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A new technology in LaRue County Schools is stopping student vaping in its tracks.
The Hodgenville Police Department and the school system recently installed vape detectors in all of the bathrooms at LaRue County High School and in some of the bathrooms at LaRue County Middle School.
These detectors were purchased through a grant from the Living Well LaRue Coalition at $30,000.
HPD Chief James Richardson said the vape detectors not only detect vapor, but also also key words like “vape,” or whatever the school would like to program. The detectors do not have video capabilities.
Once something is detected, an email is sent to the school staff where they then go locate the students.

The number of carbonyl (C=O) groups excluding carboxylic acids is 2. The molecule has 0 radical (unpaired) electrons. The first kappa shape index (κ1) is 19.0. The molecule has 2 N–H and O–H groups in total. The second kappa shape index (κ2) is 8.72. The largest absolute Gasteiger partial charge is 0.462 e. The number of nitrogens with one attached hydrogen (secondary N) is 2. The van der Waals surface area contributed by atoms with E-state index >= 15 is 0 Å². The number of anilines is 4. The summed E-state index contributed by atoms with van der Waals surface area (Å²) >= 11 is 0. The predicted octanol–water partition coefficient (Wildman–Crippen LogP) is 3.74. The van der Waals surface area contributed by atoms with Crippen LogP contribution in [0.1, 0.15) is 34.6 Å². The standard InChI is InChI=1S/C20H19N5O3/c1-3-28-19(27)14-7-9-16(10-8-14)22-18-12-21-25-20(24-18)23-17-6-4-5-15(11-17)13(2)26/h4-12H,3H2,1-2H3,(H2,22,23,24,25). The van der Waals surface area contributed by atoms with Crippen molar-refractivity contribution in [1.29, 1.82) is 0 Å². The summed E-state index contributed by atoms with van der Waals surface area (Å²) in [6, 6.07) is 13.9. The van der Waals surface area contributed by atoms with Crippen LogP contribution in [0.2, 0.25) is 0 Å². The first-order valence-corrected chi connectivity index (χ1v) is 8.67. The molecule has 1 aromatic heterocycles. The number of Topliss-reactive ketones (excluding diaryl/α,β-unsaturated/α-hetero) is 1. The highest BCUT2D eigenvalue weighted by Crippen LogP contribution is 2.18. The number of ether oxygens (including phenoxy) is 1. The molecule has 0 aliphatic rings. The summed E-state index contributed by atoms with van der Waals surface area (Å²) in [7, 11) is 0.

Richardson said school staff will use a metal detector search wand to determine if a student has a vape.
The use of vapes is rising at the middle school and especially at the high school, Richardson said.
In one week, Richardson said 20 vapes were confiscated between the two schools.
Richardson said students might adapt to the changes, and they have found students leaving to vape in the school parking lot.
The majority of the vapes that were confiscated were THC and Delta 8 vapes, which Richardson said is law enforcement’s main concern. He said students have used vapes during school hours, and then have adverse reactions to them which disrupts class and zoning out while they’re supposed to focus on school work.
Students also are taking these vapes, and Delta 8 gummies, to sell at the school, Richardson said. Ultimately, these items only are supposed to be handled by those 21 years old or older.
Even though vapes have fruity smells, Richardson equated it to a student smoking a joint in the school bathroom, and that, along with vapes, should not be acceptable in the context of the school building.